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Tuesday, October 27, 2020
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Even In The Virtual Classroom, Teachers Remain The Heartbeat Of Any Serious Basic Education Department, Says Motshekga

BASIC Education Minister Angie Motshekga has paid has paid tribute to the country’s 400 000 teachers as the country joined the rest of the world in celebrating World Teachers’ Day.

Motshekga described teachers as a national treasure and said they were indispensable and critical in government’s efforts to steer the country back into the critical growth path after years of inertia, State Capture and general malfeasance.

Motshekga celebrated World Teachers’ Day at the Mamelodi Teachers’ Centre in Pretoria.

This year, the Department of Basic Education’s theme for the occasion is: ‘Teachers: Leading in crisis, re-imagining the future’.

“Without the over 400 000 teachers on the payroll of the State servicing over 12 million children, the system will collapse,” said Motshekga.

Motshekga also paid tribute to teachers and school staff who died from the coronavirus.

On June 8, the country began the gradual reopening of schools, having been closed since March, after the first case of COVID-19 was reported in the country.

At least 11 teachers succumbed to the deadly virus while a total of 2 740 out of total workforce of 400 000 were infected.

“I am happy to announce that all our teachers heeded the call to return to school since the lapse of working from the home arrangement as part of the country’s measures to combat the spread of the virus,” said Motshekga.

“Sadly, some teachers have succumbed to the virus and other ailments. We send our deepest condolences to the bereaved families. Your loss cuts deep into our souls. Be comforted that your loved ones have run their race. Ours is to pick up the spear and soldier on. The dearly departed will continue to live amongst us in our hearts. You will surely be missed.”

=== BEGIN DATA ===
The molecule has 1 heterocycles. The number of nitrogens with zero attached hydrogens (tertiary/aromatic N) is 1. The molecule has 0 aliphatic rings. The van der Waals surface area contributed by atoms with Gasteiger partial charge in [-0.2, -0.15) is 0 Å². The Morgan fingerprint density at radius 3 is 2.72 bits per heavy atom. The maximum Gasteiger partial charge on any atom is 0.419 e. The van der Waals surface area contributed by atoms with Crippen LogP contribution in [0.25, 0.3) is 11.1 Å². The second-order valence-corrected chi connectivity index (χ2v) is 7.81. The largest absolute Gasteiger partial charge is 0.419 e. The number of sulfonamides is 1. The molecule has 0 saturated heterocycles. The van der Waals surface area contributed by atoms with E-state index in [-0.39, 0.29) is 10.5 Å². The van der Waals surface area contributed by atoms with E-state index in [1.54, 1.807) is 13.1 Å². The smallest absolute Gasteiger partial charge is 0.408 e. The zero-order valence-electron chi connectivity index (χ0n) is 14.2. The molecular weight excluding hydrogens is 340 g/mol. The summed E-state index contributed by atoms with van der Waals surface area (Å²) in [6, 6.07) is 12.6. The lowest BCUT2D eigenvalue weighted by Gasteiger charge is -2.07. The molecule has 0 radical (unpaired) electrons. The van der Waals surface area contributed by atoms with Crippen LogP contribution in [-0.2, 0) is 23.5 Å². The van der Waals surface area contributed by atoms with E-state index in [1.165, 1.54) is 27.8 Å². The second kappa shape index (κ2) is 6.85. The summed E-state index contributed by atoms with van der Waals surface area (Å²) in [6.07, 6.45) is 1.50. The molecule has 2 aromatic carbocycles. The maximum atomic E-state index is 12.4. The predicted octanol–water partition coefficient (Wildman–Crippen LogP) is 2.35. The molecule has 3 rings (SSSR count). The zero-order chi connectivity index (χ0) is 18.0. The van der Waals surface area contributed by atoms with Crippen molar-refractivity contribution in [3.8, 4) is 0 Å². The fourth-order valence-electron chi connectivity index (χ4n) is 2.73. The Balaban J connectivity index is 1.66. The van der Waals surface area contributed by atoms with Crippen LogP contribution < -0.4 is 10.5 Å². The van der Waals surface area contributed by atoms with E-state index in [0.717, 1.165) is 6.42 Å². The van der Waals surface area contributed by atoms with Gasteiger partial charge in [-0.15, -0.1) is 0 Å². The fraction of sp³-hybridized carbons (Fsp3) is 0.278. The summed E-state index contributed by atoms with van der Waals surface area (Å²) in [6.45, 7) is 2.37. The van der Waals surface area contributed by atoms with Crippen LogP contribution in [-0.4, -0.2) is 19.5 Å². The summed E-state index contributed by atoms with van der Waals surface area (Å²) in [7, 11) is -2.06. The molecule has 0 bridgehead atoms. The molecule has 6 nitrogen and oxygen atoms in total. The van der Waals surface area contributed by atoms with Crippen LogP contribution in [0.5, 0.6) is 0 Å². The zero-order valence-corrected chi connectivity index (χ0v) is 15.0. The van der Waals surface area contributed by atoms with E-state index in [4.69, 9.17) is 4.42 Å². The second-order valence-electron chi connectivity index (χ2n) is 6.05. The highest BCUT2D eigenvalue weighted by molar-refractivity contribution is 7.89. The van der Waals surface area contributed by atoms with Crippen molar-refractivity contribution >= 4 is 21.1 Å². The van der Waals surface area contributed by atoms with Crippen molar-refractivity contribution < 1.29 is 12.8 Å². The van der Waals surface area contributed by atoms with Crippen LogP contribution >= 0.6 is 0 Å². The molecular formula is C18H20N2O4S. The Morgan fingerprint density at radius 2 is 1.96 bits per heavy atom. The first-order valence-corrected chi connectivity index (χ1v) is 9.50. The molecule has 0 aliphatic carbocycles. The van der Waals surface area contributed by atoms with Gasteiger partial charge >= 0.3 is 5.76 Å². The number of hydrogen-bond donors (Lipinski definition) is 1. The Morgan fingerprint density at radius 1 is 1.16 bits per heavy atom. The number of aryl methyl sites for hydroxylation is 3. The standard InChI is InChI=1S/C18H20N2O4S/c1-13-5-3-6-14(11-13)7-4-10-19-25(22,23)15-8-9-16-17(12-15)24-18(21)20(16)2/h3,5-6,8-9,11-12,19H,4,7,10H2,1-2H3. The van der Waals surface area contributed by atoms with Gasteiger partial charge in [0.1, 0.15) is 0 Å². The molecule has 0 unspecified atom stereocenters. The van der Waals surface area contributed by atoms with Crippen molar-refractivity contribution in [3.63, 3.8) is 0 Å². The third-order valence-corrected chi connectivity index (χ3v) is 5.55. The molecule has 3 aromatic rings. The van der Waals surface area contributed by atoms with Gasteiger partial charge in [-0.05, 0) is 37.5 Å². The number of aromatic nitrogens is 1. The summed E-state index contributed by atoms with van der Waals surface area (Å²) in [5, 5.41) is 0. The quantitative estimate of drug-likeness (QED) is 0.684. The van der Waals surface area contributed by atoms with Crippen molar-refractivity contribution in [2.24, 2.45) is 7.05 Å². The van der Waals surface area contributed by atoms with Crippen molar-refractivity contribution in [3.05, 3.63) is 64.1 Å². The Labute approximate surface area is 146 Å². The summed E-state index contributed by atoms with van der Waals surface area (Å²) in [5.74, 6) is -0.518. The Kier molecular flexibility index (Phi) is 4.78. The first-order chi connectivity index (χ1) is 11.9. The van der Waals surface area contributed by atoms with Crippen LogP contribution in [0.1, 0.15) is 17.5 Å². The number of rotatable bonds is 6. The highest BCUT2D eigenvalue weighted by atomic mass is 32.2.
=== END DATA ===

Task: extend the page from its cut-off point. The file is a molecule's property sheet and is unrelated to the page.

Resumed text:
Motshekga also dismissed the perception that South African teachers were not qualified, saying this was nothing but a tissue of lies.

She said the country has greatly improved the quality of teachers.

“Only 54 percent of teachers were qualified in 1994, but today out of over 400 000 teachers, only a statistically insignificant number is still completing their qualifications,” said Motshekga.

She said according to the Centre for Development & Enterprise (CDE) latest (March 2015) report, ‘it produced some noteworthy and surprising findings of the current teaching force.’

The CDE used data based on over 400, 000 teachers, who were South African citizens between the ages of 22 and 65, from the Annual School Survey (ASS) data, it produced the following profile of the South African teaching force:

  • Eighty-one per cent qualified: 66 per cent had an M+3 qualification, and 15 per cent had an M+4.
  • Nineteen per cent unqualified: In education terminology, an unqualified teacher is a person who doesn’t have an initial teacher training or postgraduate teaching certificate, yet they have the necessary three-year diploma/degree in a subject they teach.
  • In 2013, we had 10 per cent of teachers who had the equivalent of an M+3 qualification, but no professional teaching qualification, and about another 10 per cent had an M+2 or lower.

She added: “Just to show that our teachers are life-long learners between 2012 and 2013, 31 per cent of teachers upgraded from unqualified to qualified while in employment, this exceeded the 22 per cent of new teacher graduates who entered the profession for the first time in 2013. This trend has continued over the years.”

“This suggests that the majority of teachers build up their qualifications on the job, often over many years. In fact, by 2017, the number of unqualified teachers was less than 5000, including the underqualified teacher cohort.”


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